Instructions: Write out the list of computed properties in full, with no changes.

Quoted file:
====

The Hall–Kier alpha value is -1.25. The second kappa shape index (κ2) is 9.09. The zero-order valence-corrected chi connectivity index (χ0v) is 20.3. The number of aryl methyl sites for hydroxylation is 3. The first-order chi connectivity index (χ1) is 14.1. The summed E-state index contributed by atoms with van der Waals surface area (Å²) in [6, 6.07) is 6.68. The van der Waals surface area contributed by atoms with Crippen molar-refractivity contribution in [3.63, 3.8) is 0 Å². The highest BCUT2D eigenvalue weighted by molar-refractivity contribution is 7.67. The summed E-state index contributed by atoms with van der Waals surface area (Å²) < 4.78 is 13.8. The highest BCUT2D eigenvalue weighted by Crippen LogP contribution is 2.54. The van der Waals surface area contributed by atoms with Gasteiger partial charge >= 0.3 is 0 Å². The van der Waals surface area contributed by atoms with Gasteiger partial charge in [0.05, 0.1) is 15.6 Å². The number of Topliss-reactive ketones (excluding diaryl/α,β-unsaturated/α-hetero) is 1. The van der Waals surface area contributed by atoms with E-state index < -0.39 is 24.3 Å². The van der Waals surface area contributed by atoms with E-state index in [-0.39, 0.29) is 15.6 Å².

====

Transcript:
The Hall–Kier alpha value is -1.25. The second kappa shape index (κ2) is 9.09. The zero-order valence-corrected chi connectivity index (χ0v) is 20.3. The number of aryl methyl sites for hydroxylation is 3. The first-order chi connectivity index (χ1) is 14.1. The summed E-state index contributed by atoms with van der Waals surface area (Å²) in [6, 6.07) is 6.68. The van der Waals surface area contributed by atoms with Crippen molar-refractivity contribution in [3.63, 3.8) is 0 Å². The highest BCUT2D eigenvalue weighted by molar-refractivity contribution is 7.67. The summed E-state index contributed by atoms with van der Waals surface area (Å²) < 4.78 is 13.8. The highest BCUT2D eigenvalue weighted by Crippen LogP contribution is 2.54. The van der Waals surface area contributed by atoms with Gasteiger partial charge >= 0.3 is 0 Å². The van der Waals surface area contributed by atoms with Gasteiger partial charge in [0.05, 0.1) is 15.6 Å². The number of Topliss-reactive ketones (excluding diaryl/α,β-unsaturated/α-hetero) is 1. The van der Waals surface area contributed by atoms with E-state index < -0.39 is 24.3 Å². The van der Waals surface area contributed by atoms with E-state index in [-0.39, 0.29) is 15.6 Å².